make sure that you're that you're not mis-interpreting VPN support with
VPN services. Most of the $20-$100 routers will allow IPSEC (the good
stuff) and PPTP to pass through the device. But, the only way I know of
to get any of these to act as a VPN client or server is to upgrade to
opensource firmware. For example, the WRT54GL will act as PPTP client
or server and can act as an openvpn client when you use DD-WRT. See
wrt54g.net for info on how to do this.
But, keep in mind that this configuration voids the warranty and any
support. Also, the device has 200mhz processor with 8MB RAM and 4MB
flash. So, it's no powerhouse. You might look into linux boxes (to do
an SSH VPN, IPSEC with FreeSwan, or OpenVPN for an SSL-based VPN), a
Cisco PIX, or a SonicWall. I warn you that VPN is not an easy thing.
PPTP is fairly simple (and it works with win98 clients with no 3rd party
software). But, it's also proven to be insecure.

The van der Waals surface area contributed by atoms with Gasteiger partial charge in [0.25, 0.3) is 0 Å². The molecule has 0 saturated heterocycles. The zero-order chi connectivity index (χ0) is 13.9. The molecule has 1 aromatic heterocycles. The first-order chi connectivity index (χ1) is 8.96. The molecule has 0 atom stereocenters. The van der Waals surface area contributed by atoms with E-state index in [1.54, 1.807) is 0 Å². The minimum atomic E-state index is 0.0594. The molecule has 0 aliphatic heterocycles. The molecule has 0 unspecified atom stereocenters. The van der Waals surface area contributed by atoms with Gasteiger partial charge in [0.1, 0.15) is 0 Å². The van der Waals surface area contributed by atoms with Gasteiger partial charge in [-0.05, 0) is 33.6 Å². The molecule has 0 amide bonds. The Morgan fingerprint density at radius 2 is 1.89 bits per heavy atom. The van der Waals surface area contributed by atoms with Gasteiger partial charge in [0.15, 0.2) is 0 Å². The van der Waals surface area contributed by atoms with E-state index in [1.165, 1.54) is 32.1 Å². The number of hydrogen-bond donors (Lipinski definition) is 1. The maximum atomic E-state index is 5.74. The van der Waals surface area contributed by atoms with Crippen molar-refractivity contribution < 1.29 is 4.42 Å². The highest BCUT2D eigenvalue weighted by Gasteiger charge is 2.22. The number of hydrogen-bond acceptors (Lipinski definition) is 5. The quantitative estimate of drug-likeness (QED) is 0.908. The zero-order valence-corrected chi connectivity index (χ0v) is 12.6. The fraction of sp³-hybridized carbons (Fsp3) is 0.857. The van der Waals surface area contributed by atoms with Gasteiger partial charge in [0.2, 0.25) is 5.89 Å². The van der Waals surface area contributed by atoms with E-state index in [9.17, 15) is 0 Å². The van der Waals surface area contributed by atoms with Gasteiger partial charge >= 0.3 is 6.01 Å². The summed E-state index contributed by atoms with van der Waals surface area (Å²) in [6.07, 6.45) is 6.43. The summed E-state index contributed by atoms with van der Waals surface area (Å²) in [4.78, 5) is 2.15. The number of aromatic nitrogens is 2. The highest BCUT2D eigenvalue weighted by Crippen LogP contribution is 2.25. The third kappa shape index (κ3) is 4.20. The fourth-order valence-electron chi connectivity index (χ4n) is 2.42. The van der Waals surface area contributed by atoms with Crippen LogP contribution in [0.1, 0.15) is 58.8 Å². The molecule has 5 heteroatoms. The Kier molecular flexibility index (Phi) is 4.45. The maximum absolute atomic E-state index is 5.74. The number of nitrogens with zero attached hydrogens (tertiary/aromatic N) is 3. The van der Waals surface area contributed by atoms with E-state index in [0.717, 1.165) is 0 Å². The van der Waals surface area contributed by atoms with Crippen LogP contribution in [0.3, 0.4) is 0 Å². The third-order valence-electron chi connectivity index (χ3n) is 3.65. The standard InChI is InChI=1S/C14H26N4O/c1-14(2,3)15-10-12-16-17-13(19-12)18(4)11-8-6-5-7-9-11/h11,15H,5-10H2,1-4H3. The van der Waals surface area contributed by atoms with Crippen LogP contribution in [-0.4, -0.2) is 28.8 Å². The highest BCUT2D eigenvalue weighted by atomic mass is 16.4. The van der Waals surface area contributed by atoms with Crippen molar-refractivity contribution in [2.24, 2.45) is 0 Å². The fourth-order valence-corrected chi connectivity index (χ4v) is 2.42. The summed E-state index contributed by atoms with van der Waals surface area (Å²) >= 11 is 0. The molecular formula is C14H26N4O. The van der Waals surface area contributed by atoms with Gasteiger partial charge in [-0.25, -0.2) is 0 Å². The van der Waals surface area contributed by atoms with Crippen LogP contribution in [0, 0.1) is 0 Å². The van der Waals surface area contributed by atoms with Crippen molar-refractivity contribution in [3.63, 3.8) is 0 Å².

VPN appliances are not cheap (probably >$500-$1000 for one that can
handle any sort of load). But, you might be able to use a soekris board
with a linux firmware that supports some VPN technology. Those are
still cute and tiny (with plenty of horsepower), but cheaper.
Luck to ya,
Bo Hamilton wrote:
Im looking at setting up some VPN's and I have looked at many routers
that claim ease of use. Linksys, NetGear, D-Link and so on. I was
wondering if someone could tell me what is the easiest router for setup.
Also, does one have to have a VPN server( i.e Windows or Linux) or
does the router take place of this for remote connections.
The senario I have is one central office with 2 satalite offices that
connect to central. The central office having the main VPN router. I
want to have the two seperate locations seen in the network
Would this be a router to router VPN? If so what are the easiest
one's to configure.
Im new to the VPN world so go easy on me. :)
Thanks in advance,
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